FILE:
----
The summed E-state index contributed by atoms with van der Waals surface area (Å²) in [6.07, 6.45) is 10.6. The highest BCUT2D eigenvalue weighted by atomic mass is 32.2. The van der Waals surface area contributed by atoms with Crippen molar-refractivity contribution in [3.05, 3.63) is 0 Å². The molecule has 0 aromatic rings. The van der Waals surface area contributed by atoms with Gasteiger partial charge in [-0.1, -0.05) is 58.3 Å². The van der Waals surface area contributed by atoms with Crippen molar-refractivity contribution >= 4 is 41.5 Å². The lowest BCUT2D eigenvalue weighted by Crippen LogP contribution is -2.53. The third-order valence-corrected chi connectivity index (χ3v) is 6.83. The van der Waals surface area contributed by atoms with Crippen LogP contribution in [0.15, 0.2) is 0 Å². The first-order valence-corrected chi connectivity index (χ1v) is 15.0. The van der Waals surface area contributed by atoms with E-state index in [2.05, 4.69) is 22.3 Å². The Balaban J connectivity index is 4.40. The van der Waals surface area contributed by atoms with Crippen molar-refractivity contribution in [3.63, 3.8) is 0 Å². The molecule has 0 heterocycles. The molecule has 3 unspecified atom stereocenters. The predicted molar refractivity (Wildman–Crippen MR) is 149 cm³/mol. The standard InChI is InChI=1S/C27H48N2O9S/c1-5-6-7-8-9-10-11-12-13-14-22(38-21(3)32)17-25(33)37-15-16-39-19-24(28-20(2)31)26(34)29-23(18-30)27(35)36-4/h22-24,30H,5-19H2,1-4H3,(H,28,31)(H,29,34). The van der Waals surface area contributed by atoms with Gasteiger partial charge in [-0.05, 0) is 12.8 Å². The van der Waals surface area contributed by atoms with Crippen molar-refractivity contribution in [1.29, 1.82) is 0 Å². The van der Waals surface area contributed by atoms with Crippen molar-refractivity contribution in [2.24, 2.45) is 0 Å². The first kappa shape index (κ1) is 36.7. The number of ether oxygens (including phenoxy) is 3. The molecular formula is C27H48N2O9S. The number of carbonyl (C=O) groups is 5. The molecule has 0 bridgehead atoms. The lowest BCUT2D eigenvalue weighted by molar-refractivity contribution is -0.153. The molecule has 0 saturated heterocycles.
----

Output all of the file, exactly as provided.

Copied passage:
The summed E-state index contributed by atoms with van der Waals surface area (Å²) in [6.07, 6.45) is 10.6. The highest BCUT2D eigenvalue weighted by atomic mass is 32.2. The van der Waals surface area contributed by atoms with Crippen molar-refractivity contribution in [3.05, 3.63) is 0 Å². The molecule has 0 aromatic rings. The van der Waals surface area contributed by atoms with Gasteiger partial charge in [-0.1, -0.05) is 58.3 Å². The van der Waals surface area contributed by atoms with Crippen molar-refractivity contribution >= 4 is 41.5 Å². The lowest BCUT2D eigenvalue weighted by Crippen LogP contribution is -2.53. The third-order valence-corrected chi connectivity index (χ3v) is 6.83. The van der Waals surface area contributed by atoms with Crippen LogP contribution in [0.15, 0.2) is 0 Å². The first-order valence-corrected chi connectivity index (χ1v) is 15.0. The van der Waals surface area contributed by atoms with E-state index in [2.05, 4.69) is 22.3 Å². The Balaban J connectivity index is 4.40. The van der Waals surface area contributed by atoms with Crippen molar-refractivity contribution in [3.63, 3.8) is 0 Å². The molecule has 0 heterocycles. The molecule has 3 unspecified atom stereocenters. The predicted molar refractivity (Wildman–Crippen MR) is 149 cm³/mol. The standard InChI is InChI=1S/C27H48N2O9S/c1-5-6-7-8-9-10-11-12-13-14-22(38-21(3)32)17-25(33)37-15-16-39-19-24(28-20(2)31)26(34)29-23(18-30)27(35)36-4/h22-24,30H,5-19H2,1-4H3,(H,28,31)(H,29,34). The van der Waals surface area contributed by atoms with Gasteiger partial charge in [-0.05, 0) is 12.8 Å². The van der Waals surface area contributed by atoms with Crippen molar-refractivity contribution in [1.29, 1.82) is 0 Å². The van der Waals surface area contributed by atoms with Crippen molar-refractivity contribution in [2.24, 2.45) is 0 Å². The first kappa shape index (κ1) is 36.7. The number of ether oxygens (including phenoxy) is 3. The molecular formula is C27H48N2O9S. The number of carbonyl (C=O) groups is 5. The molecule has 0 bridgehead atoms. The lowest BCUT2D eigenvalue weighted by molar-refractivity contribution is -0.153. The molecule has 0 saturated heterocycles.